We spent the next two nights at San Augustin, hanging with the other doggies, and playing with the nice family at the restaurant. There was a little boy there that absolutely loved my family and me, and spent much of each day asking questions about every little piece of the camper and petting us dogs. One dog in particular latched on to My Family and followed us everywhere. Her name was Puma, and though I liked her a lot, I didn’t like overhearing Victoria and Jason debate possibly taking her with us. C’mon, one puppy is enough! Thankfully, nothing ever came of it. All in all, San Augustin was just what I was looking for, and I would have been more than happy to spend weeks running along this beach. The problem was, there was no good internet here, and with Jason’s work week approaching we had to go find a better place for him. Oh, and the humans reported that you had to pour buckets of water into the toilets in order to flush them. Sometimes being a dog is pretty great. The world is my toilet!
We bounced back up the beach road and out to the highway, making our way to a town called Playa Zipolite. My Family had heard a ton of great things about this beach, so everyone sported big smiles as we drove into town. We quickly hit a snag, however. The road that leads to Cabanas los Habana, the campsite right on the beach Victoria had planned for us to visit, was completely dug up. Big trucks were blocking the path, and workers were shoveling and mixing concrete. Victoria went in to investigate, and they told her that the road was closed, and there was no way to get to the campsite other than walking. Disaster!
Jason turned the big truck around and we quickly looked for Plan B. We found a pretty place called Rancho Los Mangos that was open and right on the main road. We pulled into the front gate, and Jason’s face dropped. It was beautiful. Too beautiful. A pool, big swatches of grass, and a pretty hotel. This was one of those RV parks that the snowbird creatures like to stay in. And just as My Family feared, it was really expensive! The people there were very nice, and even offered Victoria and Jason welcome coconut drinks after we set up, but My Family knew our plan to stay in Zipolite for quite some time was in jeopardy.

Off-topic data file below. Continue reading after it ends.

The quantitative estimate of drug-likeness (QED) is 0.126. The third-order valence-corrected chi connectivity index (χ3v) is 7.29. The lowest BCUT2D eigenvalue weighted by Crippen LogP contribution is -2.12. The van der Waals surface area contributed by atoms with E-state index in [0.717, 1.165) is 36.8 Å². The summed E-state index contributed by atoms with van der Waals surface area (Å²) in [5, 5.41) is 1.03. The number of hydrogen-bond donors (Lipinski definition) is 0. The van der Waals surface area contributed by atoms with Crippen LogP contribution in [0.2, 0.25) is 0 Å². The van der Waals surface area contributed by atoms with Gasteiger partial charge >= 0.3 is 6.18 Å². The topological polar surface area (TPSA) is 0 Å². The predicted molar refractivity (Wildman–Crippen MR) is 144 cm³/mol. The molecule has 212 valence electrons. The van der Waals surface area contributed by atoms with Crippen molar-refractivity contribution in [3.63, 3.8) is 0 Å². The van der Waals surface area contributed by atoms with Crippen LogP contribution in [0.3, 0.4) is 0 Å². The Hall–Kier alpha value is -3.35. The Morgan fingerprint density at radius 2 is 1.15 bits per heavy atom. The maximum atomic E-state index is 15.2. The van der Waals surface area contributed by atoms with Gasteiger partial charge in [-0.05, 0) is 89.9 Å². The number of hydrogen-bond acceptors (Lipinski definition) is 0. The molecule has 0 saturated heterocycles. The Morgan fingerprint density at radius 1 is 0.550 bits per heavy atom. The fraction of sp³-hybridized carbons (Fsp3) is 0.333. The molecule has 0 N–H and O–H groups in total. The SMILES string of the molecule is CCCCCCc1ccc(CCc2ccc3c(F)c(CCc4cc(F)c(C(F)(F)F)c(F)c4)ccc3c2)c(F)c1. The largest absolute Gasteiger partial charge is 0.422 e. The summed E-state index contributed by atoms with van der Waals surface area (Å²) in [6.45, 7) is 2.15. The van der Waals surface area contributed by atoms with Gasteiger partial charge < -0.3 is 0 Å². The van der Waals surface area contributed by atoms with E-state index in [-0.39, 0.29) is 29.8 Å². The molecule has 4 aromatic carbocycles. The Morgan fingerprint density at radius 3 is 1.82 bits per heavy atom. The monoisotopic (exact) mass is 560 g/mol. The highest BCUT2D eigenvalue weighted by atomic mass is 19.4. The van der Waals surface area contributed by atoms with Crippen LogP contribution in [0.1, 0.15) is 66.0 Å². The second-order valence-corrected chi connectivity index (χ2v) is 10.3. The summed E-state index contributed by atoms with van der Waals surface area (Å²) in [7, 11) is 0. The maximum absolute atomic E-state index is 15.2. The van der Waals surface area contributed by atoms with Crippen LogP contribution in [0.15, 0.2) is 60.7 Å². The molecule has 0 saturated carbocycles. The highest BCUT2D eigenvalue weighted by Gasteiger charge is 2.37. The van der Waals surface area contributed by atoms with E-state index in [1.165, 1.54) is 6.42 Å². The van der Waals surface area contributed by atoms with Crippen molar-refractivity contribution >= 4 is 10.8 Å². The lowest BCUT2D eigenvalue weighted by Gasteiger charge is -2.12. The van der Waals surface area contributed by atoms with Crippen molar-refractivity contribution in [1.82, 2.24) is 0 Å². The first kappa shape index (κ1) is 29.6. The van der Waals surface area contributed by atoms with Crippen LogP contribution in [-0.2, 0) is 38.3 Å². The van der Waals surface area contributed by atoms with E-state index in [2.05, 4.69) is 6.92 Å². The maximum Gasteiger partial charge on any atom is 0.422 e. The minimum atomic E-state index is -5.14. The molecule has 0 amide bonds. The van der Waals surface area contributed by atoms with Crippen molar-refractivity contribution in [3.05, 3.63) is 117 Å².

Jason popped up the camper and we left to explore Zipolite. What a pretty town! The streets are all paved in beautiful designs, and the broad beach is fronted by restaurants of all shapes and sizes. This town had everything from tiny taco stands to beautiful restaurant/hotels perched on the side of the hill. I was enjoying the hot walk, but Victoria and Jason were getting a bit annoyed. We walked every inch of the town, looking for a better place to stay, and just had no luck. Finally, Jason suggested we walk over to Cabanas los Habanas and check out the situation. The sand was so hot that they had to drag us along, and everyone was getting grumpy. When we got to the Cabanas, we found a set of beautifully painted cabanas up on stilts, and a couple of campers who were very friendly. One of them had a car so My Family talked to one of the owners about how they could get in. Apparently, there was a tiny side road right next to the closed road that we might be able to slip through. My Family thanked them and we headed home, plotting the next day’s attempt at getting to our new campground.
That night just underlined why we had to change locations. Rancho los Mangos was very, VERY hot, without the ocean breeze to cool everything off. And there were tons of biting bugs too! We all woke up early the next day to pack up and make the attempt. The owners of the Cabanas were very helpful, and they even moved part of the fence so we had room. It was a tight squeeze, but we finally made it onto the campsite. What a difference! We parked right on the beach, with our very own palapa for shade. Immediately My Family’s thoughts about Zipolite changed. Maybe this would work out after all?